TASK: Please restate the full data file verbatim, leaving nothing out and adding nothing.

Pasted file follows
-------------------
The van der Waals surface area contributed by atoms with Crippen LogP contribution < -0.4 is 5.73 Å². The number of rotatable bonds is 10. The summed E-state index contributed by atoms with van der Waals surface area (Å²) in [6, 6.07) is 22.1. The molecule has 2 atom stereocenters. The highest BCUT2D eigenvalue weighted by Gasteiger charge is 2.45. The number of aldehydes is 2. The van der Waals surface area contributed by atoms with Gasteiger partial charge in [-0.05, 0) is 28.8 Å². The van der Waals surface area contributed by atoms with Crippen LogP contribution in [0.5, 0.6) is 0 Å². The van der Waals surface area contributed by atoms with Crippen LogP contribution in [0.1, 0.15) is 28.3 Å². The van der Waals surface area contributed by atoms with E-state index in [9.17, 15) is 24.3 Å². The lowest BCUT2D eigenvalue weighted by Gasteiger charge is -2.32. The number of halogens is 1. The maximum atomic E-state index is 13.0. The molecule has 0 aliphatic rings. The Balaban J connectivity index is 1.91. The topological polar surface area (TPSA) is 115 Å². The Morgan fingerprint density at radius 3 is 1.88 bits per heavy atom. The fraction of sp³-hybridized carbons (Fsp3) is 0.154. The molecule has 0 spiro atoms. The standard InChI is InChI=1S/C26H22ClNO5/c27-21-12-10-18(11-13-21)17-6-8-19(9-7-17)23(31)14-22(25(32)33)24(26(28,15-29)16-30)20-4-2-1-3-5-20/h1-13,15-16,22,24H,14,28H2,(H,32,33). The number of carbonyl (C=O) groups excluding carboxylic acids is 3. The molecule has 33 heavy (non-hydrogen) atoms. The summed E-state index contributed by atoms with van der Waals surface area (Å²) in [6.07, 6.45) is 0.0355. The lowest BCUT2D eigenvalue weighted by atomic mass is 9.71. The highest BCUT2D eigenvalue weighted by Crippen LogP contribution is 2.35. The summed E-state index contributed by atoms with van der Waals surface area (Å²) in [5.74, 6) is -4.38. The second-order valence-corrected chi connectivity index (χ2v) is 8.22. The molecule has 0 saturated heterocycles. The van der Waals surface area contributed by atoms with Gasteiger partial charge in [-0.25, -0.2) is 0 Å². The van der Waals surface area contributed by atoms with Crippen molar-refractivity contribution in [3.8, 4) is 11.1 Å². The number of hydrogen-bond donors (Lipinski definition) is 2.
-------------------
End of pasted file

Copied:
The van der Waals surface area contributed by atoms with Crippen LogP contribution < -0.4 is 5.73 Å². The number of rotatable bonds is 10. The summed E-state index contributed by atoms with van der Waals surface area (Å²) in [6, 6.07) is 22.1. The molecule has 2 atom stereocenters. The highest BCUT2D eigenvalue weighted by Gasteiger charge is 2.45. The number of aldehydes is 2. The van der Waals surface area contributed by atoms with Gasteiger partial charge in [-0.05, 0) is 28.8 Å². The van der Waals surface area contributed by atoms with Crippen LogP contribution in [0.5, 0.6) is 0 Å². The van der Waals surface area contributed by atoms with Crippen LogP contribution in [0.1, 0.15) is 28.3 Å². The van der Waals surface area contributed by atoms with E-state index in [9.17, 15) is 24.3 Å². The lowest BCUT2D eigenvalue weighted by Gasteiger charge is -2.32. The number of halogens is 1. The maximum atomic E-state index is 13.0. The molecule has 0 aliphatic rings. The Balaban J connectivity index is 1.91. The topological polar surface area (TPSA) is 115 Å². The Morgan fingerprint density at radius 3 is 1.88 bits per heavy atom. The fraction of sp³-hybridized carbons (Fsp3) is 0.154. The molecule has 0 spiro atoms. The standard InChI is InChI=1S/C26H22ClNO5/c27-21-12-10-18(11-13-21)17-6-8-19(9-7-17)23(31)14-22(25(32)33)24(26(28,15-29)16-30)20-4-2-1-3-5-20/h1-13,15-16,22,24H,14,28H2,(H,32,33). The number of carbonyl (C=O) groups excluding carboxylic acids is 3. The molecule has 33 heavy (non-hydrogen) atoms. The summed E-state index contributed by atoms with van der Waals surface area (Å²) in [6.07, 6.45) is 0.0355. The lowest BCUT2D eigenvalue weighted by atomic mass is 9.71. The highest BCUT2D eigenvalue weighted by Crippen LogP contribution is 2.35. The summed E-state index contributed by atoms with van der Waals surface area (Å²) in [5.74, 6) is -4.38. The second-order valence-corrected chi connectivity index (χ2v) is 8.22. The molecule has 0 saturated heterocycles. The van der Waals surface area contributed by atoms with Gasteiger partial charge in [-0.25, -0.2) is 0 Å². The van der Waals surface area contributed by atoms with Crippen molar-refractivity contribution in [3.8, 4) is 11.1 Å². The number of hydrogen-bond donors (Lipinski definition) is 2.